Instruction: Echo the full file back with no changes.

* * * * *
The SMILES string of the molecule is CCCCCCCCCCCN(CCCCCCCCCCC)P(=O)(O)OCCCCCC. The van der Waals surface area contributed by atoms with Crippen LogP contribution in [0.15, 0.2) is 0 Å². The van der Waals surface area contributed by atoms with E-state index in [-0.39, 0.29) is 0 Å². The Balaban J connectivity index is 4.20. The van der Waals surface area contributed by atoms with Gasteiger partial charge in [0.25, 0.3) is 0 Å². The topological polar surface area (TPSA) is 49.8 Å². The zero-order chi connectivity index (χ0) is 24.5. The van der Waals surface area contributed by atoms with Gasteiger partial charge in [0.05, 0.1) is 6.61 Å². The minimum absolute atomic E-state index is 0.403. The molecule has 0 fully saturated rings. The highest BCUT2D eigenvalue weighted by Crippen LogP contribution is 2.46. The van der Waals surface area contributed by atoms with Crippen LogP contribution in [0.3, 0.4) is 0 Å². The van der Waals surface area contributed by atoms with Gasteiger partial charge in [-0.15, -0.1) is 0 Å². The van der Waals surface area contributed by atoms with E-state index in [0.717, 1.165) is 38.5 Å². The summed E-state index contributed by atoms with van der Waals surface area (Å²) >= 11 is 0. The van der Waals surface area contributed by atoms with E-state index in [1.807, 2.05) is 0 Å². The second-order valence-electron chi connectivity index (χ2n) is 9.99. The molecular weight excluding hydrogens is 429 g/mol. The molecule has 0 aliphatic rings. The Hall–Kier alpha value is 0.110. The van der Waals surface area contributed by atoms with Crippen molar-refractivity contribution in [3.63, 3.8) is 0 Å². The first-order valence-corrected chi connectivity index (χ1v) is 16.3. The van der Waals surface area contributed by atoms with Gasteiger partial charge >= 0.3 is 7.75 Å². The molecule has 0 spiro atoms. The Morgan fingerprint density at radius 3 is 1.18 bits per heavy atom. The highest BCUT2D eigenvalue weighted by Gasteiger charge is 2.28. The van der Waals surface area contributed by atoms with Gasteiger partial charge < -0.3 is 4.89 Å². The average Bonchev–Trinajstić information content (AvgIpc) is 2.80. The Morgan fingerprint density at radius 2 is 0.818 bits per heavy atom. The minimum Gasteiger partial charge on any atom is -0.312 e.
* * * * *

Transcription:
The SMILES string of the molecule is CCCCCCCCCCCN(CCCCCCCCCCC)P(=O)(O)OCCCCCC. The van der Waals surface area contributed by atoms with Crippen LogP contribution in [0.15, 0.2) is 0 Å². The van der Waals surface area contributed by atoms with E-state index in [-0.39, 0.29) is 0 Å². The Balaban J connectivity index is 4.20. The van der Waals surface area contributed by atoms with Gasteiger partial charge in [0.25, 0.3) is 0 Å². The topological polar surface area (TPSA) is 49.8 Å². The zero-order chi connectivity index (χ0) is 24.5. The van der Waals surface area contributed by atoms with Gasteiger partial charge in [0.05, 0.1) is 6.61 Å². The minimum absolute atomic E-state index is 0.403. The molecule has 0 fully saturated rings. The highest BCUT2D eigenvalue weighted by Crippen LogP contribution is 2.46. The van der Waals surface area contributed by atoms with Crippen LogP contribution in [0.3, 0.4) is 0 Å². The van der Waals surface area contributed by atoms with Gasteiger partial charge in [-0.15, -0.1) is 0 Å². The van der Waals surface area contributed by atoms with E-state index in [0.717, 1.165) is 38.5 Å². The summed E-state index contributed by atoms with van der Waals surface area (Å²) >= 11 is 0. The van der Waals surface area contributed by atoms with E-state index in [1.807, 2.05) is 0 Å². The second-order valence-electron chi connectivity index (χ2n) is 9.99. The molecular weight excluding hydrogens is 429 g/mol. The molecule has 0 aliphatic rings. The Hall–Kier alpha value is 0.110. The van der Waals surface area contributed by atoms with Crippen molar-refractivity contribution in [3.63, 3.8) is 0 Å². The first-order valence-corrected chi connectivity index (χ1v) is 16.3. The van der Waals surface area contributed by atoms with Gasteiger partial charge >= 0.3 is 7.75 Å². The molecule has 0 spiro atoms. The Morgan fingerprint density at radius 3 is 1.18 bits per heavy atom. The highest BCUT2D eigenvalue weighted by Gasteiger charge is 2.28. The van der Waals surface area contributed by atoms with Gasteiger partial charge < -0.3 is 4.89 Å². The average Bonchev–Trinajstić information content (AvgIpc) is 2.80. The Morgan fingerprint density at radius 2 is 0.818 bits per heavy atom. The minimum Gasteiger partial charge on any atom is -0.312 e.